At the heart of the plan is the use of interactive and web-based learning to make rural education for this whole area excellent, affordable and sustainable. This is embodied in online learning centres connecting the three local secondary schools and the local vocational college to each other and the world.
The internet is opening up great opportunities, particularly for rural areas like ours, and our children need to be able to take advantage of those. Digital literacy is now as important as numeracy and literacy in life and work, and the internet also opens up learning opportunities like never before. Online learning does not replace good teachers. Good teachers are the foundation of our children’s education. But the internet is as vital a tool for the 21st Century teacher as books and blackboards were in the 19th and 20th Centuries. And the i-Learn centres are the school libraries of the future.
These online learning centres – as we see them at the moment – would have a central space with terminals or laptops where students can follow their own online courses guided by learning facilitators. Around those would be smaller spaces where groups could take part live in lessons being run by the other schools, spaces for online peer group discussions, spaces for online masterclasses and tutorials, spaces through which music performances/art exhibitions in the school hall could be streamed live……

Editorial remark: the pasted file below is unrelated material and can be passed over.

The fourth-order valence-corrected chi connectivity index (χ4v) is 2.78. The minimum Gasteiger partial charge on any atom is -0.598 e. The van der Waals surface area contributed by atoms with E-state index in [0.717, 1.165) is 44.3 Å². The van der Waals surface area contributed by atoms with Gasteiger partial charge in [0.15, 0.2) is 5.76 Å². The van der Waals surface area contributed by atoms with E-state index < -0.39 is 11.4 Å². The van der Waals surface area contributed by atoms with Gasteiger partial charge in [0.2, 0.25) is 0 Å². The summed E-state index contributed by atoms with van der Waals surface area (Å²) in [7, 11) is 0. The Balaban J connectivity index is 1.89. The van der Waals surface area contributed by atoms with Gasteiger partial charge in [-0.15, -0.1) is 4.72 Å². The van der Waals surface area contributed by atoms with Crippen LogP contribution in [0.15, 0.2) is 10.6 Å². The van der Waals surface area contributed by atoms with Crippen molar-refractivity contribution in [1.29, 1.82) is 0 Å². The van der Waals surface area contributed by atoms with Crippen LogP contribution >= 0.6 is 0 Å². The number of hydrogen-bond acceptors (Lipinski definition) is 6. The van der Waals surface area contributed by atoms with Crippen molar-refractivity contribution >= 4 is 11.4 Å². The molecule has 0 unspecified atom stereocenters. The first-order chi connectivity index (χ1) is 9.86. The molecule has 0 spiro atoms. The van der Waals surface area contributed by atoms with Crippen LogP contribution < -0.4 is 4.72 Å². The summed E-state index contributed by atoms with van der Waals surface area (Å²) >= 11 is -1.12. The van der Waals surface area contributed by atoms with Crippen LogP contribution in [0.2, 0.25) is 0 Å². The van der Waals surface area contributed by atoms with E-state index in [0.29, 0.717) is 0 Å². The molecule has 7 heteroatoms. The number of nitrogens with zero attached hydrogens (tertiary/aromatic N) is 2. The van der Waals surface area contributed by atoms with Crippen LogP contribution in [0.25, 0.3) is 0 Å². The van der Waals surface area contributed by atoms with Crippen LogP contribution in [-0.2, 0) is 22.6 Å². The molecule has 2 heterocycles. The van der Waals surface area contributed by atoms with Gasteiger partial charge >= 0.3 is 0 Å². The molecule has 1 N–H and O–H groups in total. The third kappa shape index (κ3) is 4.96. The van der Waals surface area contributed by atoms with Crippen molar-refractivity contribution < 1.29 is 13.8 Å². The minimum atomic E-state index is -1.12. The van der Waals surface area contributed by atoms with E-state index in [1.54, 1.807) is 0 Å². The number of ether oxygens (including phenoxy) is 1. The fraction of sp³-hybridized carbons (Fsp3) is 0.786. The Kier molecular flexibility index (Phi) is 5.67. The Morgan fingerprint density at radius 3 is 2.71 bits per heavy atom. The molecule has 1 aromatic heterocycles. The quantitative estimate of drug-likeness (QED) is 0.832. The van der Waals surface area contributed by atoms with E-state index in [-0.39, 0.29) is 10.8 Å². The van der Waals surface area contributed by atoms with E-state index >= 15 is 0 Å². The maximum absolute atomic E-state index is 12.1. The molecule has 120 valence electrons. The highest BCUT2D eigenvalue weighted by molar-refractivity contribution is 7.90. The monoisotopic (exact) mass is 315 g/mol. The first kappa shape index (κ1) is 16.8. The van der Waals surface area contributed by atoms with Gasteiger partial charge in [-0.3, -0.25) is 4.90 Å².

As we’ve said in the Schools for the Future vision, we want children with their roots in Pembrokeshire and their eyes on the world, and the online labs would be central to that.
This would be cutting edge in this part of the world, but far from unique worldwide, so we are looking for help and advice on how to make these digital learning labs inspirational, flexible and future proof. In the meantime, here are some interesting views on online learning in secondary education from the USA and Australia.
In the USA online learning is used extensively in secondary schools. These papers suggest, that far from being second best to traditional learning, it actually produces better results.
Maybe Old South Wales can learn from New South Wales, where dynamic and imaginative local leadership have been key factors in the uptake of online learning in secondary education.